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[school-discuss] Get A Virtual Life

What's really interesting about this essay is that it is almost a decade old. . . .

> Monday, July 13, 1998 -- San Francisco Chronicle
> Get A Virtual Life
> LIKE MOST KIDS these days, Wilbur Melkin was cruising the Internet at age
> 5. He was a happy child, spending every waking hour playing games,
> scanning Web pages and visiting chat rooms.
>    His parents kept him home from school, figuring that he was getting a far
> better education electronically than he could in the classroom. Sure
> enough, he quickly mastered history, mathematics and languages, although,
> due to lack of practice, he did poorly in verbal expression.
>    But his father shrugged. "With e-mail," said Mr. Melkin, "who needs verbal
> expression?" So Wilbur grew up like any normal kid these days, and, like
> any normal kid, he fell in love. The object of his affection was Daffodil,
> whom he met in a little out-of-the way chat room frequented by asthma
> sufferers who used Serevent inhalers.
>    With so much in common, Wilbur was sure he and Daffodil were made for each
> other. The course of true love might have run smooth, had it not been for
> Hedgehog. Hedgehog had a 56K modem, 128 megabytes of RAM, a 16-gigabyte
> hard drive and a similar yen for Daffodil.
>    Not only was he a smooth DVD-ROM drive operator, but he was an
> unprincipled cad. He started a rumor that Wilbur was making 32 hits a day
> on the Wonderbra Web page.
>    Our Wilbur, however, didn't take this lying down. He anonymously e-mailed
> Hedgehog the hard-to-get software for the thrilling Annihilators II. But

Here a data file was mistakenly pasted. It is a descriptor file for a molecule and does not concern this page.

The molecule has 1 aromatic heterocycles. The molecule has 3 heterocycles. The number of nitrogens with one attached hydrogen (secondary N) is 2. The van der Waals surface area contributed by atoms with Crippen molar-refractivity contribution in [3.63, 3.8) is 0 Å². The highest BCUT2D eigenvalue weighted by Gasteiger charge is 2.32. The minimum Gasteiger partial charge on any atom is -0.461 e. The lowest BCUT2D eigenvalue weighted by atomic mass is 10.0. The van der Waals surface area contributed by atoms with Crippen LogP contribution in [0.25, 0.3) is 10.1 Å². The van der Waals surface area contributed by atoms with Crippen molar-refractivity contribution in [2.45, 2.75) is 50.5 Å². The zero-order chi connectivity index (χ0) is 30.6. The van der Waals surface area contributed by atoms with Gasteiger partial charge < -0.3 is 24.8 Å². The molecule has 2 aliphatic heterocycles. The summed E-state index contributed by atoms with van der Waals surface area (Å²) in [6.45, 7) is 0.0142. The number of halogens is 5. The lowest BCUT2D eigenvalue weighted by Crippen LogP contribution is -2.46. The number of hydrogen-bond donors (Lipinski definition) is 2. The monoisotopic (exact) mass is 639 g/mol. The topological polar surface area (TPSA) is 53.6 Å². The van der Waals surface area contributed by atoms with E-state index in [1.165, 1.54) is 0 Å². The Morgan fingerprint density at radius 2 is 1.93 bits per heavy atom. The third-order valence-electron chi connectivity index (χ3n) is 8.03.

> when Hedgehog gloatingly downloaded it, the secret virus inside ate every
> electron in his arsenal.
>    With Hedgehog out of the way, the triumphant Wilbur quickly won Daffodil's
> hand -- or at least her e-mailed acceptance. They were married in the chat
> room by a Zoroastrian priest residing in Qumquat who had a speedy modem
> and the loveliest ceremonial vows that the Yahoo search engine could find.
>    The young couple happily settled down, making a little home page for two
> with a white picket fence and bluebirds in the upper corners. In nine
> months, thanks to in-vitro fertilization, Daffodil produced a baby boy,
> whom they named Apple MacIntosh Melkin.
>    In keeping with American tradition, Daffodil delivered her baby on the
> Internet, and the proud father was thus able to watch the whole
> proceedings on his television screen.
>    The years passed. It was a wonderful marriage. Although they never met in
> person, they traveled extensively on the Internet. One day they would be
> strolling the Champs-Elysses and on the next they would be viewing the Taj
> Mahal.
>    Oh, they had their little marital quarrels, like the time Wilbur ordered
> huevos rancheros for each of them from a Mexican Web site, forgetting that
> Daffodil was allergic to huevos. But as they were never together, Daffodil
> couldn't know that Wilbur powdered his athlete's feet at breakfast, nor
> did Wilbur realize that Daffodil brushed her teeth five times a day.
>    After a long virtual life, Wilbur's cardiovascular system finally crashed.
> He was buried with his hands folded over his favorite modem. The
> inscription on his tomb read: "Wilbur Melkin -- Downloaded by God -- May
> He Eternally Rest in www.heavenlypeace.com."

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